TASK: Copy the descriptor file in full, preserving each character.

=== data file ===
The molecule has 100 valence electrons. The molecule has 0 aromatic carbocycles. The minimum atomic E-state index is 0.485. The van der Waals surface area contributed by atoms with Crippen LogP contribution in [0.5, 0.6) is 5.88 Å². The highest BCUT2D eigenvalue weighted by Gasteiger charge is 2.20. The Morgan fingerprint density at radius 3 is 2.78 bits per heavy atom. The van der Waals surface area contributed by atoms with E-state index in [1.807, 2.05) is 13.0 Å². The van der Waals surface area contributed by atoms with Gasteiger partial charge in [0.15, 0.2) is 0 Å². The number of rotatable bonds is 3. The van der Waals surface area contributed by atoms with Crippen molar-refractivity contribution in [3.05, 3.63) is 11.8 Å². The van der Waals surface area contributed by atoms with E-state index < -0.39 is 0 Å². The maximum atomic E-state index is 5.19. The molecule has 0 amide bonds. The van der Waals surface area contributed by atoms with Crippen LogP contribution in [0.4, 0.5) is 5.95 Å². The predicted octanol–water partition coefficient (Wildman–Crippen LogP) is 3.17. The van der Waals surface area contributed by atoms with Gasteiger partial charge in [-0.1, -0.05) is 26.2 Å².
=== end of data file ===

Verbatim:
The molecule has 100 valence electrons. The molecule has 0 aromatic carbocycles. The minimum atomic E-state index is 0.485. The van der Waals surface area contributed by atoms with Crippen LogP contribution in [0.5, 0.6) is 5.88 Å². The highest BCUT2D eigenvalue weighted by Gasteiger charge is 2.20. The Morgan fingerprint density at radius 3 is 2.78 bits per heavy atom. The van der Waals surface area contributed by atoms with E-state index in [1.807, 2.05) is 13.0 Å². The van der Waals surface area contributed by atoms with Gasteiger partial charge in [0.15, 0.2) is 0 Å². The number of rotatable bonds is 3. The van der Waals surface area contributed by atoms with Crippen molar-refractivity contribution in [3.05, 3.63) is 11.8 Å². The van der Waals surface area contributed by atoms with E-state index < -0.39 is 0 Å². The maximum atomic E-state index is 5.19. The molecule has 0 amide bonds. The van der Waals surface area contributed by atoms with Crippen LogP contribution in [0.4, 0.5) is 5.95 Å². The predicted octanol–water partition coefficient (Wildman–Crippen LogP) is 3.17. The van der Waals surface area contributed by atoms with Gasteiger partial charge in [-0.1, -0.05) is 26.2 Å².